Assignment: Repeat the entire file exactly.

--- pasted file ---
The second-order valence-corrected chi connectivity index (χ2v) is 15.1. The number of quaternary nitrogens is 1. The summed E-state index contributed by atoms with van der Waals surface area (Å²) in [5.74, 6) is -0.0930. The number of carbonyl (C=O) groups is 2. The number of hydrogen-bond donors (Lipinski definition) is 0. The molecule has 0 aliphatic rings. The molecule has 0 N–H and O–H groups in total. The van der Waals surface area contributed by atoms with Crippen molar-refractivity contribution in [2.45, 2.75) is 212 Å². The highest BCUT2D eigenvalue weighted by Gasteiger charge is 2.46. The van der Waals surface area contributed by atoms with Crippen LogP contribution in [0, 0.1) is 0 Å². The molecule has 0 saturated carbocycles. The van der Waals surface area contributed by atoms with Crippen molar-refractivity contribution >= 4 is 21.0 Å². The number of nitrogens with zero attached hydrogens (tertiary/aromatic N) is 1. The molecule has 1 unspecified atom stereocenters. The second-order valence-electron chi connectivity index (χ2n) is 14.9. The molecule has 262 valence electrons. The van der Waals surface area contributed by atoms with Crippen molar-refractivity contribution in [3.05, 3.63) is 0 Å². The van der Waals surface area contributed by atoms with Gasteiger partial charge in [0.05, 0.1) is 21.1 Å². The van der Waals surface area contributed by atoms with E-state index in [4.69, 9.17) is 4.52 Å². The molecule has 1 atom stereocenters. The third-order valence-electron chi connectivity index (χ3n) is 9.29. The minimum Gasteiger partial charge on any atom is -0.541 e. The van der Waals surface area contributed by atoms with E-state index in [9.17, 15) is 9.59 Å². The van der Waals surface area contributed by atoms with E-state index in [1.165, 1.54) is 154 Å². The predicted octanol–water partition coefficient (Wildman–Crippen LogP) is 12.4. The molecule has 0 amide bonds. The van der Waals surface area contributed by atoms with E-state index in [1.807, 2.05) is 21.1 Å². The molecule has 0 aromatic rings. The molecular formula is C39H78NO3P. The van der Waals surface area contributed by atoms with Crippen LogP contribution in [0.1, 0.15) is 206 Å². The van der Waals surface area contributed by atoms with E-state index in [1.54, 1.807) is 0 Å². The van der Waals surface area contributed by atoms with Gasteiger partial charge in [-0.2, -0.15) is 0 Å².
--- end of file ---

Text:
The second-order valence-corrected chi connectivity index (χ2v) is 15.1. The number of quaternary nitrogens is 1. The summed E-state index contributed by atoms with van der Waals surface area (Å²) in [5.74, 6) is -0.0930. The number of carbonyl (C=O) groups is 2. The number of hydrogen-bond donors (Lipinski definition) is 0. The molecule has 0 aliphatic rings. The molecule has 0 N–H and O–H groups in total. The van der Waals surface area contributed by atoms with Crippen molar-refractivity contribution in [2.45, 2.75) is 212 Å². The highest BCUT2D eigenvalue weighted by Gasteiger charge is 2.46. The van der Waals surface area contributed by atoms with Crippen LogP contribution in [0, 0.1) is 0 Å². The molecule has 0 saturated carbocycles. The van der Waals surface area contributed by atoms with Crippen molar-refractivity contribution >= 4 is 21.0 Å². The number of nitrogens with zero attached hydrogens (tertiary/aromatic N) is 1. The molecule has 1 unspecified atom stereocenters. The second-order valence-electron chi connectivity index (χ2n) is 14.9. The molecule has 262 valence electrons. The van der Waals surface area contributed by atoms with Crippen molar-refractivity contribution in [3.05, 3.63) is 0 Å². The van der Waals surface area contributed by atoms with Gasteiger partial charge in [0.05, 0.1) is 21.1 Å². The van der Waals surface area contributed by atoms with E-state index in [4.69, 9.17) is 4.52 Å². The molecule has 1 atom stereocenters. The third-order valence-electron chi connectivity index (χ3n) is 9.29. The minimum Gasteiger partial charge on any atom is -0.541 e. The van der Waals surface area contributed by atoms with E-state index in [9.17, 15) is 9.59 Å². The van der Waals surface area contributed by atoms with E-state index in [1.165, 1.54) is 154 Å². The predicted octanol–water partition coefficient (Wildman–Crippen LogP) is 12.4. The molecule has 0 amide bonds. The van der Waals surface area contributed by atoms with E-state index in [1.807, 2.05) is 21.1 Å². The molecule has 0 aromatic rings. The molecular formula is C39H78NO3P. The van der Waals surface area contributed by atoms with Crippen LogP contribution in [0.1, 0.15) is 206 Å². The van der Waals surface area contributed by atoms with E-state index in [1.54, 1.807) is 0 Å². The van der Waals surface area contributed by atoms with Gasteiger partial charge in [-0.2, -0.15) is 0 Å².